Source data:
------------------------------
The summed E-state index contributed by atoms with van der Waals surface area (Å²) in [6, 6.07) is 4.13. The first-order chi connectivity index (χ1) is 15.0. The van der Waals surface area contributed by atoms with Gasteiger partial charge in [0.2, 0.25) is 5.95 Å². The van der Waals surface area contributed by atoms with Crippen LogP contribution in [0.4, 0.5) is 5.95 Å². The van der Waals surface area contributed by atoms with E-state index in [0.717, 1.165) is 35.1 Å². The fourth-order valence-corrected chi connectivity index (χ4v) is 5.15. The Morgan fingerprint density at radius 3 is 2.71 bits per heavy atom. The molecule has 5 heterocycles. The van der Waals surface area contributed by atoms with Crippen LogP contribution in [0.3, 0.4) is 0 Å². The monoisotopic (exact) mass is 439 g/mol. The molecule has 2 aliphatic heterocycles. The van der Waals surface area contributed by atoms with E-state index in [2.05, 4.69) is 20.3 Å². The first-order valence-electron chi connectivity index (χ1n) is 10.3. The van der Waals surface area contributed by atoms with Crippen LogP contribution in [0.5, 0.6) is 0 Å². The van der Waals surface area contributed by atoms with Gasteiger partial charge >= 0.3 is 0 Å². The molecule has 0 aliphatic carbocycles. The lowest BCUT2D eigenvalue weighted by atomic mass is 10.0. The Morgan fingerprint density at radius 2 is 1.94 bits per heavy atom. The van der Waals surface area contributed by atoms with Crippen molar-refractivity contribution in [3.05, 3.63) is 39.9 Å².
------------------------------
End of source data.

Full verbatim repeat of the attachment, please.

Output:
The summed E-state index contributed by atoms with van der Waals surface area (Å²) in [6, 6.07) is 4.13. The first-order chi connectivity index (χ1) is 15.0. The van der Waals surface area contributed by atoms with Gasteiger partial charge in [0.2, 0.25) is 5.95 Å². The van der Waals surface area contributed by atoms with Crippen LogP contribution in [0.4, 0.5) is 5.95 Å². The van der Waals surface area contributed by atoms with E-state index in [0.717, 1.165) is 35.1 Å². The fourth-order valence-corrected chi connectivity index (χ4v) is 5.15. The Morgan fingerprint density at radius 3 is 2.71 bits per heavy atom. The molecule has 5 heterocycles. The van der Waals surface area contributed by atoms with Crippen LogP contribution in [0.3, 0.4) is 0 Å². The monoisotopic (exact) mass is 439 g/mol. The molecule has 2 aliphatic heterocycles. The van der Waals surface area contributed by atoms with E-state index in [2.05, 4.69) is 20.3 Å². The first-order valence-electron chi connectivity index (χ1n) is 10.3. The van der Waals surface area contributed by atoms with Crippen LogP contribution in [0.5, 0.6) is 0 Å². The van der Waals surface area contributed by atoms with Gasteiger partial charge >= 0.3 is 0 Å². The molecule has 0 aliphatic carbocycles. The lowest BCUT2D eigenvalue weighted by atomic mass is 10.0. The Morgan fingerprint density at radius 2 is 1.94 bits per heavy atom. The van der Waals surface area contributed by atoms with Crippen molar-refractivity contribution in [3.05, 3.63) is 39.9 Å².